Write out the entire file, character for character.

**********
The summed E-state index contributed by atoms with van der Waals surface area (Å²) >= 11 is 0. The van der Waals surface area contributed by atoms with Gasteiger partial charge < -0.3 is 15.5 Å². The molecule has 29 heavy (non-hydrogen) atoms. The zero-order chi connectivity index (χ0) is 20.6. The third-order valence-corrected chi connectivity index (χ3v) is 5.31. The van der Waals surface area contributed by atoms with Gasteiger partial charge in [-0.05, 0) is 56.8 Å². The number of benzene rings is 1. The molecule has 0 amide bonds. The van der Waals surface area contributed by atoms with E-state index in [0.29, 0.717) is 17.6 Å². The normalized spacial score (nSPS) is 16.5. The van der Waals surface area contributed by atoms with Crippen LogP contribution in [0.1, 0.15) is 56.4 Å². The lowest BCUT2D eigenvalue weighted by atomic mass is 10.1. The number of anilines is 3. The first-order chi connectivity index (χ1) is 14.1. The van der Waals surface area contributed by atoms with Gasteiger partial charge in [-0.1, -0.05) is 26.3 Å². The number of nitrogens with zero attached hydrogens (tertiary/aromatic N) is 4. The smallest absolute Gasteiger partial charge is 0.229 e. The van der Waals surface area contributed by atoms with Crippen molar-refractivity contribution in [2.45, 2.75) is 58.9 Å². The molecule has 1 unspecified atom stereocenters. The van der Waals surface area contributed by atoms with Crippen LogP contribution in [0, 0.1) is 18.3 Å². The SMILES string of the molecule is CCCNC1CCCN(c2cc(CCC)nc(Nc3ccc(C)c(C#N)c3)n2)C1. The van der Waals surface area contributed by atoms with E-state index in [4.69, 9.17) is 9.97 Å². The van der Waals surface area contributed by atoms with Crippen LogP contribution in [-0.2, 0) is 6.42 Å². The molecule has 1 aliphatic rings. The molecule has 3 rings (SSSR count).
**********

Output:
The summed E-state index contributed by atoms with van der Waals surface area (Å²) >= 11 is 0. The van der Waals surface area contributed by atoms with Gasteiger partial charge < -0.3 is 15.5 Å². The molecule has 29 heavy (non-hydrogen) atoms. The zero-order chi connectivity index (χ0) is 20.6. The third-order valence-corrected chi connectivity index (χ3v) is 5.31. The van der Waals surface area contributed by atoms with Gasteiger partial charge in [-0.05, 0) is 56.8 Å². The number of benzene rings is 1. The molecule has 0 amide bonds. The van der Waals surface area contributed by atoms with E-state index in [0.29, 0.717) is 17.6 Å². The normalized spacial score (nSPS) is 16.5. The van der Waals surface area contributed by atoms with Crippen LogP contribution in [0.1, 0.15) is 56.4 Å². The lowest BCUT2D eigenvalue weighted by atomic mass is 10.1. The number of anilines is 3. The first-order chi connectivity index (χ1) is 14.1. The van der Waals surface area contributed by atoms with Gasteiger partial charge in [-0.1, -0.05) is 26.3 Å². The number of nitrogens with zero attached hydrogens (tertiary/aromatic N) is 4. The smallest absolute Gasteiger partial charge is 0.229 e. The van der Waals surface area contributed by atoms with Crippen molar-refractivity contribution in [2.45, 2.75) is 58.9 Å². The molecule has 1 unspecified atom stereocenters. The van der Waals surface area contributed by atoms with Crippen LogP contribution in [0, 0.1) is 18.3 Å². The SMILES string of the molecule is CCCNC1CCCN(c2cc(CCC)nc(Nc3ccc(C)c(C#N)c3)n2)C1. The van der Waals surface area contributed by atoms with E-state index in [4.69, 9.17) is 9.97 Å². The van der Waals surface area contributed by atoms with Crippen LogP contribution in [-0.2, 0) is 6.42 Å². The molecule has 1 aliphatic rings. The molecule has 3 rings (SSSR count).